from the pages of eBay . . .

Recorded by Red and Miff’s Stompers and featured on Broadway!

Has anyone heard this?

I’d never noticed the superfluous apostrophe before — but a James P. military march is something to marvel at (a patriotic precursor to UNCLE SAMMY, HERE I AM?)

Recorded in 1929, I believe.

“Five Descriptive Negro Songs,” published by Perry Bradford, Inc.

Familiar as a very early piano roll performance.

Fifty cents!  Did James P. (who might have thought boogie-woogie monotonous) write these pieces?  I know he recorded one or two boogie-woogie originals for Blue Note and Asch, but these titles are (typically) not familiar.

Yes, that is the correct title for this Novelette.

Not only an ambitious composition, but the soundtrack for the film of the same name.

I’ve been collecting these images from eBay for a few weeks — and they provoke mixed feelings.  I’m delighted that someone so earnestly collected James P. Johnson’s sheet music, a little sorry that it’s being transferred from one collector to another (it would be nice to see and hear these pieces) but grateful that we can see these images.


  1. Roger Strong

    One of the great jazz pianists and much under rated I feel-his Snowy Morning Blues remains for me one of the great piano jazz compositions of all time. Dick Wellstood played his compositions with great style and passion.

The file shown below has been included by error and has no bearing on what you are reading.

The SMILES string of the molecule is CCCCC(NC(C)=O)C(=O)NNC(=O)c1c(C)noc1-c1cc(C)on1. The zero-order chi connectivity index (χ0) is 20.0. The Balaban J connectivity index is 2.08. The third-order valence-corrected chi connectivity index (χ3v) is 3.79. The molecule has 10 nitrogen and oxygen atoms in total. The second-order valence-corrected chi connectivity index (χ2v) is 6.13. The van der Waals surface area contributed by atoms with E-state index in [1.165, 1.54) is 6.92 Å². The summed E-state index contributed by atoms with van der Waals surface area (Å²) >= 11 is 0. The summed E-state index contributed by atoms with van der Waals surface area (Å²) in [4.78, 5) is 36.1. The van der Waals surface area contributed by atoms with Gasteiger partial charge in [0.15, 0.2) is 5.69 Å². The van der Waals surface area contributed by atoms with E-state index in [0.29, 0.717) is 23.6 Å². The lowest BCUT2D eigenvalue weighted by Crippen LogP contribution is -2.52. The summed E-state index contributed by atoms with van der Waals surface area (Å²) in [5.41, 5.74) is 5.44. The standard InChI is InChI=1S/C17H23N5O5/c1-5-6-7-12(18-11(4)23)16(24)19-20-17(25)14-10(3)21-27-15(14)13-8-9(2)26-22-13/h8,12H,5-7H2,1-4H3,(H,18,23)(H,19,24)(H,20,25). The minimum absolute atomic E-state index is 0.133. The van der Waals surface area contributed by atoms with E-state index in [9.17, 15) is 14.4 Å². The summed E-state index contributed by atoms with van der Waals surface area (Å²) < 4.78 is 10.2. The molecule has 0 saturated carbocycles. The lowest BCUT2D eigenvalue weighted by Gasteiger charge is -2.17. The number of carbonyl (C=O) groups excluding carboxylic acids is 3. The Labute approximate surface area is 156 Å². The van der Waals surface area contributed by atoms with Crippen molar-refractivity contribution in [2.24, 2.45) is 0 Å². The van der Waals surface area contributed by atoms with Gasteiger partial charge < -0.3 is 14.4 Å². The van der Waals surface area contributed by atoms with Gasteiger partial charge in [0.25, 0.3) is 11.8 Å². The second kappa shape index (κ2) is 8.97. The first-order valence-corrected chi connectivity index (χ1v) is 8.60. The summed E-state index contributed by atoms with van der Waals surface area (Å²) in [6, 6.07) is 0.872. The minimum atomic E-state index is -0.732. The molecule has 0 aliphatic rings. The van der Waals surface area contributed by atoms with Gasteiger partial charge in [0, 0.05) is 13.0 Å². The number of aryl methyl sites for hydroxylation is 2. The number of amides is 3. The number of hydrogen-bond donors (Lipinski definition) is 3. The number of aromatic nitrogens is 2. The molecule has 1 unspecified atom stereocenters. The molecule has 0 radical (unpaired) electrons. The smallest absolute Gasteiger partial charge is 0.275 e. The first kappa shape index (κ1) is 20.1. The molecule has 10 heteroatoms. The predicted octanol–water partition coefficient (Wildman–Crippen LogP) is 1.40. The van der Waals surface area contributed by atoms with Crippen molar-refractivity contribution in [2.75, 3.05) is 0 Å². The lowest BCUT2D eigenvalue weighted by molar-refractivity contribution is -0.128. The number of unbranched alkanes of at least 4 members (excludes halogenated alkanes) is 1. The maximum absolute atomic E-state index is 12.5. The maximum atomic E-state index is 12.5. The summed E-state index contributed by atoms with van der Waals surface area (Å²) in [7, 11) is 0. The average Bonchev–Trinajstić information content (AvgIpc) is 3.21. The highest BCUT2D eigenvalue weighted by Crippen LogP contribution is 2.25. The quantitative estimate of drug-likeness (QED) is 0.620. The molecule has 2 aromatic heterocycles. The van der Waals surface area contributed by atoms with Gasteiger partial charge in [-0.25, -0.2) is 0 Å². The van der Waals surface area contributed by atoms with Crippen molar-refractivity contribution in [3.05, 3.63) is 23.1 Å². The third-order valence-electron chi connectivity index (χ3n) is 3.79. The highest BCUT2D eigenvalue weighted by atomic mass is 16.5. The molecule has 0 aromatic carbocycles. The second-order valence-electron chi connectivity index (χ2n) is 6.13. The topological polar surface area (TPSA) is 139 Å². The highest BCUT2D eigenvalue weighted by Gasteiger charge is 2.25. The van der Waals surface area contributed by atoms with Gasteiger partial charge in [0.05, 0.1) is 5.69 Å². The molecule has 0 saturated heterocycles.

2. I agree with Roger Strong, it would be wonderful to hear these.
    I’d chip in 10 cents for Dick Hyman or Rossano Sportiello to run these off before breakfast. Lovely little exercise for them, and/or the other current Stride Masters!
    Carl Spencer

  3. William Bunter

    Good Morning, I have been enjoying your web page almost every day and it has given me much knowlegge and pleasure. Who is Joe Muranyi, chopped liver? Joe has been a favorite of mine for years. I think he is great, but for some reason you do not feature him ! I’t can’t be for lack of his abbility. Please give him a shot! He is 83 and fighting the big C.

    Regards, Bill Bunter

  4. Have you read John Howland’s “Ellington Uptown: Duke Ellington, James P. Johnson and the Birth of Concert Jazz”? He does an excellent job of putting James P.’s concert works into historical context, and worked a lot with Johnson’s grandson in preparing the book.

  5. Mark Borowsky, M.D.

    Alabama Stomp was recorded by the Dixie Stompers, a small group sub unit of the Fletcher Henderson Orchestra, with Henderson on piano, in 1925 or 26. They recorded for the budget, Harmony label, I believe. This may have been because Henderson was under contract to another label such as Columbia ( I am not sure if he is identified as the pianist on the original pressings), and therefore could not use his own name when working for the competition, a common practice at the time.

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